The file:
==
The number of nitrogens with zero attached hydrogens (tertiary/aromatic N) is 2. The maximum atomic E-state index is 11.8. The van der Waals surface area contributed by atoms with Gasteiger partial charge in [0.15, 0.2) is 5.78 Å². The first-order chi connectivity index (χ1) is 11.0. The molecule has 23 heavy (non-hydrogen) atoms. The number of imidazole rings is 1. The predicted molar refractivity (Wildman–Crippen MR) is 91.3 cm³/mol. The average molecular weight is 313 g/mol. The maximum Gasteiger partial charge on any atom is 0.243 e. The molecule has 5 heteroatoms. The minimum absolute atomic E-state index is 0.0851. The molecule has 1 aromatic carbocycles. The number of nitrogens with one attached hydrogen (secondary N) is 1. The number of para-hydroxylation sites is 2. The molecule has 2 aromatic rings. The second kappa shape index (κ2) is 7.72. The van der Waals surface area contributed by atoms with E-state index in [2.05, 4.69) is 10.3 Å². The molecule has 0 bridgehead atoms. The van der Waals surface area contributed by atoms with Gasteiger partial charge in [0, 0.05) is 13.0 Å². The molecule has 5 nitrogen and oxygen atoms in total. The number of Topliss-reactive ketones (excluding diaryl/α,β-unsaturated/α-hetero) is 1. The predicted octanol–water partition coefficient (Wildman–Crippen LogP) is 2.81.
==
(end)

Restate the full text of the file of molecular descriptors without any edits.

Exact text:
The number of nitrogens with zero attached hydrogens (tertiary/aromatic N) is 2. The maximum atomic E-state index is 11.8. The van der Waals surface area contributed by atoms with Gasteiger partial charge in [0.15, 0.2) is 5.78 Å². The first-order chi connectivity index (χ1) is 11.0. The molecule has 23 heavy (non-hydrogen) atoms. The number of imidazole rings is 1. The predicted molar refractivity (Wildman–Crippen MR) is 91.3 cm³/mol. The average molecular weight is 313 g/mol. The maximum Gasteiger partial charge on any atom is 0.243 e. The molecule has 5 heteroatoms. The minimum absolute atomic E-state index is 0.0851. The molecule has 1 aromatic carbocycles. The number of nitrogens with one attached hydrogen (secondary N) is 1. The number of para-hydroxylation sites is 2. The molecule has 2 aromatic rings. The second kappa shape index (κ2) is 7.72. The van der Waals surface area contributed by atoms with E-state index in [2.05, 4.69) is 10.3 Å². The molecule has 0 bridgehead atoms. The van der Waals surface area contributed by atoms with Gasteiger partial charge in [0, 0.05) is 13.0 Å². The molecule has 5 nitrogen and oxygen atoms in total. The number of Topliss-reactive ketones (excluding diaryl/α,β-unsaturated/α-hetero) is 1. The predicted octanol–water partition coefficient (Wildman–Crippen LogP) is 2.81.